In recent years, terms like “going green” and “eco-friendly” have become buzz words on talk shows, commercials and product packaging. The term “eco-friendly” has been used for so many different products and practices, its meaning is in danger of being lost. By understanding the true meaning of eco-friendly, you can implement the practices that will lead to healthier living for the planet and its inhabitants, big and small.
Eco-friendly literally means earth-friendly or not harmful to the environment (see References 1). This term most commonly refers to products that contribute to green living or practices that help conserve resources like water and energy. Eco-friendly products also prevent contributions to air, water and land pollution. You can engage in eco-friendly habits or practices by being more conscious of how you use resources.
Making a truly eco-friendly product keeps both environmental and human safety in mind. At a minimum, the product is non-toxic. Other eco-friendly attributes include the use of sustainably grown or raised ingredients, produced in ways that do not deplete the ecosystem. Organic ingredients or materials are grown without toxic pesticides or herbicides. Products with “made from recycled materials” contain glass, wood, metal or plastic reclaimed from waste products and made into something new. Biodegradable products break down through natural decomposition, which is less taxing on landfills and the ecosystem as a whole. (See References 3)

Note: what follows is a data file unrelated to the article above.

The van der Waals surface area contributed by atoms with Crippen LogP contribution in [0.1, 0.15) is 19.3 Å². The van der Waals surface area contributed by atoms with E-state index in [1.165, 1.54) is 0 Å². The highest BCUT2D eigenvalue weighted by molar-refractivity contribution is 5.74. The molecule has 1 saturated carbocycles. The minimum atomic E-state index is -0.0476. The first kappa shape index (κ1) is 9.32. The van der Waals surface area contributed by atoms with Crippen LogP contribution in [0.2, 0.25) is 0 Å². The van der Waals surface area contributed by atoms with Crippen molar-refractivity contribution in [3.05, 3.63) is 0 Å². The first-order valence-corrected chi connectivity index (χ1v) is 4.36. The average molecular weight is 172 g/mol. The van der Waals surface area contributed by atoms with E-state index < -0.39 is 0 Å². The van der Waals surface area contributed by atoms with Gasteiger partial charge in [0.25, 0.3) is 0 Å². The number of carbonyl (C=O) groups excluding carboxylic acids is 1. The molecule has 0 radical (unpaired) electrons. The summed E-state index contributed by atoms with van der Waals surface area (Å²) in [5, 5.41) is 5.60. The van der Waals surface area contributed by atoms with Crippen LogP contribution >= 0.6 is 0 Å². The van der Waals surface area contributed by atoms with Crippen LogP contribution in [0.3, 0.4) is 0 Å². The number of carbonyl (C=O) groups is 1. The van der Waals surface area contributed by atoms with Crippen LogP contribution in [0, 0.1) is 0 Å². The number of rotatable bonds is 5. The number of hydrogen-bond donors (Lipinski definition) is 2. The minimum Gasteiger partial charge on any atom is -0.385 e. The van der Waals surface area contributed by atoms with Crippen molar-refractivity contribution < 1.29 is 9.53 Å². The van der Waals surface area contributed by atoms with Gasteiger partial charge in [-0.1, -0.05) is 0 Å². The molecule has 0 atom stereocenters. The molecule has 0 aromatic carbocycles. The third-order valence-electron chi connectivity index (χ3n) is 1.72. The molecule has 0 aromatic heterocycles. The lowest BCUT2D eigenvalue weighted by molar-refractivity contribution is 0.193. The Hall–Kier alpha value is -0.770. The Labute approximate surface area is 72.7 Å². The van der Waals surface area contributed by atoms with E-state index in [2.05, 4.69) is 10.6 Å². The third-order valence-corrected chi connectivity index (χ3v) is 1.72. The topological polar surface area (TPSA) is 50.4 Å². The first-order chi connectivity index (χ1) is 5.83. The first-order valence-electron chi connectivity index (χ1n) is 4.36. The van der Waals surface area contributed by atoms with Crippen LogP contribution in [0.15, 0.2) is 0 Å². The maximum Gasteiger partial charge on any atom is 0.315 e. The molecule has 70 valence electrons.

You can develop eco-friendly habits to help you use less and make the most of what you have. Turn off lights in empty rooms and use a programmable thermostat so you’re only heating or cooling your home when it’s occupied (see References 2). Businesses can also institute such practices, in addition to bigger initiatives, such as company-wide recycling programs to conserve natural resources and telecommuting for employees, which decreases air pollution and fuel consumption by eliminating daily travel to work.
Companies sometimes label their products “eco-friendly” or “environmentally friendly” without them truly being so. Called “greenwashing,” marketing campaigns perpetuate this practice, aimed at helping companies increase their product sales by appealing to ecologically conscious buyers. To avoid purchasing “greenwashed” products, look for products approved by the U.S. Environmental Protection Agency, Energy Star program or an ecologically conscious consumer-advocacy group such as the Green Good Housekeeping Seal (see References 4, 5).
About the Author
Based in Southern California, Daniel Holzer has been a freelance writer specializing in labor issues, personal finance and green living since 2004. His recent work has appeared online at Green Your Apartment and other websites. Holzer studied English literature at California State University, Fullerton.
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